Courts & Corrections

Same-sex couple, ACLU-Vermont prevail in discrimination lawsuit settlement with Wildflower Inn

Ming-Lien Linsley, left, and Kate Baker were not allowed to hold a wedding reception at the Wildflower Inn due to Inkeepers' personal beliefs about homosexuality. VTD/Taylor Dobbs
Ming-Lien Linsley, left, and Kate Baker were not allowed to hold a wedding reception at the Wildflower Inn due to innkeepers' personal beliefs about homosexuality. VTD/Taylor Dobbs

A lesbian couple who sued a Vermont inn last year after they were turned away because of their sexual orientation won a settlement today.

The Wildflower Inn in Lyndonville acknowledged it had broken the law and agreed to pay $30,000 in fines and damages.

Kate Baker and Ming-Lein Linsley were outraged when they found out Linsley’s mother, who was organizing the reception for the New York couple’s destination wedding in Vermont, was turned away by the Wildflower Inn in Lyndonville.

Together with the Vermont Chapter of the American Civil Liberties Union, the couple filed suit against the inn last July. In October, the Vermont Human Rights Commission joined in the lawsuit. The commission is the state body responsible for enforcing human rights laws.

Today, the parties settled the dispute, closing an unpleasant chapter for both the inn and the couple.

According to the settlement, the Wildflower Inn was acting in good faith and in compliance with a 2005 decision by the Vermont Human Rights Commission that said that while no public establishment may refuse to serve a customer based on sexual orientation, the inn could advise potential customers of the owners’ Catholic beliefs.

Based on that decision, the Wildflower Inn’s stated policy was to ignore all calls and emails from same-sex couples hoping to host a wedding or reception at the inn. If confronted, their policy was to advise the couple that the owners did not believe in same-sex marriage, but would host the reception if they really wanted to.

“My understanding is that their policy was if a gay couple called or emailed that they just wouldn’t return their calls or their emails, or if for instance someone showed up … then they would have a conversation and say ‘this goes against our religious beliefs and we can’t put our hearts into it and we don’t support it,'” Kate Linsley (she changed her name when the couple married) said in an interview.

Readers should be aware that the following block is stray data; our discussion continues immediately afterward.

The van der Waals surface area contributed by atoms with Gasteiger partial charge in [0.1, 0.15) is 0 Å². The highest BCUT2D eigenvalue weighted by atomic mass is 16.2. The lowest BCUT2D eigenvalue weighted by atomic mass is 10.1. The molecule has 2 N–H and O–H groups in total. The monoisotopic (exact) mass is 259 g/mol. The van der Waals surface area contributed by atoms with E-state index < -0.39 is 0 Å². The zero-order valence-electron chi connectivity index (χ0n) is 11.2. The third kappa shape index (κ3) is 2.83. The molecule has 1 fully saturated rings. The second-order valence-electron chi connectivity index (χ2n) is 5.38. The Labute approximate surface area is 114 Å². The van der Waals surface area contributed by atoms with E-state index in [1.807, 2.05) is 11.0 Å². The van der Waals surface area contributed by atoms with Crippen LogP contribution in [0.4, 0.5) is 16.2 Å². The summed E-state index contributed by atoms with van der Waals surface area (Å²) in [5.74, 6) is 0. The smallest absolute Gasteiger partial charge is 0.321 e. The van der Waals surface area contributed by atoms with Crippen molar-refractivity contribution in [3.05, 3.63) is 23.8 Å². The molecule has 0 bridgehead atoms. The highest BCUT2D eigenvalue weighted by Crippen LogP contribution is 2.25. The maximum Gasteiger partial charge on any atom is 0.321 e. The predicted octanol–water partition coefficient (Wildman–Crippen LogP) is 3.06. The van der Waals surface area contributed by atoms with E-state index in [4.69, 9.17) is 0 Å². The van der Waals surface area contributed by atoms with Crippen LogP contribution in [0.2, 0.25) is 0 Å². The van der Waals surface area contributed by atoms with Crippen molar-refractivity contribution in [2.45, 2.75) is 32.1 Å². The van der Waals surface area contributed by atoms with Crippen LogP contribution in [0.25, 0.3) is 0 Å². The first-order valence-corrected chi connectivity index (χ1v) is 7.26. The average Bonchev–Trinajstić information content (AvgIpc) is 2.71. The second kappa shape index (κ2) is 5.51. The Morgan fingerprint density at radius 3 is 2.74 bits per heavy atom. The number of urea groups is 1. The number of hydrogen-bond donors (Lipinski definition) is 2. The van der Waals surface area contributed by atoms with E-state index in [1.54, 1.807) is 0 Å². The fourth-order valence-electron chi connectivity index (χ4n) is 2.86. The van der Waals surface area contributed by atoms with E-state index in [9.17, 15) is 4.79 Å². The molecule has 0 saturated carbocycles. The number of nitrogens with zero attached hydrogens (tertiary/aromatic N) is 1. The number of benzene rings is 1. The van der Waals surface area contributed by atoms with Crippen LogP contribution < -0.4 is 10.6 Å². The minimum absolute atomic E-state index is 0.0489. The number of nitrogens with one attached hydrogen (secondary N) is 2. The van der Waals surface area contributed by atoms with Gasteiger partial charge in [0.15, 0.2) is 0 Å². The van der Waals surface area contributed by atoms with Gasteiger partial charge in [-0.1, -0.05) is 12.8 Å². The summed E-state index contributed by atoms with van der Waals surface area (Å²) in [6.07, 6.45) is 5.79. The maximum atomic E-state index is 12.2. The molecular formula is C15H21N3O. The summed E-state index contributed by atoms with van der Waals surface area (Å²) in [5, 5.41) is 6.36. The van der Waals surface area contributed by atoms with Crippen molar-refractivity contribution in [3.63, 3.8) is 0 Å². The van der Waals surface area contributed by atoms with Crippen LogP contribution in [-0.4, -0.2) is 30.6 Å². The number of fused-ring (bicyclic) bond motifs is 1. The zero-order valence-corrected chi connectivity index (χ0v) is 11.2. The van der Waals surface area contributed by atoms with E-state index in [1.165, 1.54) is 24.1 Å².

Dan Barrett, an attorney for ACLU-Vermont, said the settlement asserted that the 2005 decision was no longer valid.

“What this settlement makes clear is that you can’t discourage and get away with it. Discouragement or any unequal treatment of LGBT customers is [legally] the same as an outright refusal,” he said.

The Alliance Defending Freedom, an Arizona-based advocacy group working for religious freedom and ideals, represented the inn in the case.

In a statement from the alliance, senior counsel Byron Babione said the inn was under attack for its owners’ religion.

“It is unfortunate when a state agency teams up with the ACLU to harass and punish a private family business over its owners’ constitutionally protected thoughts and beliefs,” he said. “Legal attacks like this one are not pursuits for justice, but attempts to coerce and police private expression.”

But the couple, now happily married in Brooklyn and preparing to celebrate their wedding anniversary on Sept. 17, said the case wasn’t about personal beliefs.

“This case really isn’t about allowing or not allowing people to have their personal beliefs, it’s really about this is a place that’s supposed to accommodate the public,” Kate Linsley said in an interview.

Under the Fair Housing and Accommodations Act, public inns in Vermont with more than five beds and no stated religious affiliation are not allowed to discriminate based sexual orientation.

The Linsleys say they’re happy with the outcome.

The Wildflower Inn must now pay a civil penalty of $10,000 to the Vermont Human Rights Commission and establish a $20,000 charitable trust for the Linsleys. Some of the money will go towards the legal costs the couple incurred over the past year while the vast majority will go to charities of their choosing.

“We’re definitely going to give probably the largest chunk of it to the Trevor Project,” Kate said. The Trevor project is a national organization with the goal of supporting Lesbian, Gay, Bi-sexual, Transgendered and Questioning (LGBTQ) youth and preventing suicide among that group.

When the couple filed the lawsuit, Ming said she grew up in a supportive community and had – up until last year – never faced serious discrimination based on her sexual orientation. The couple knows others don’t fare so well.

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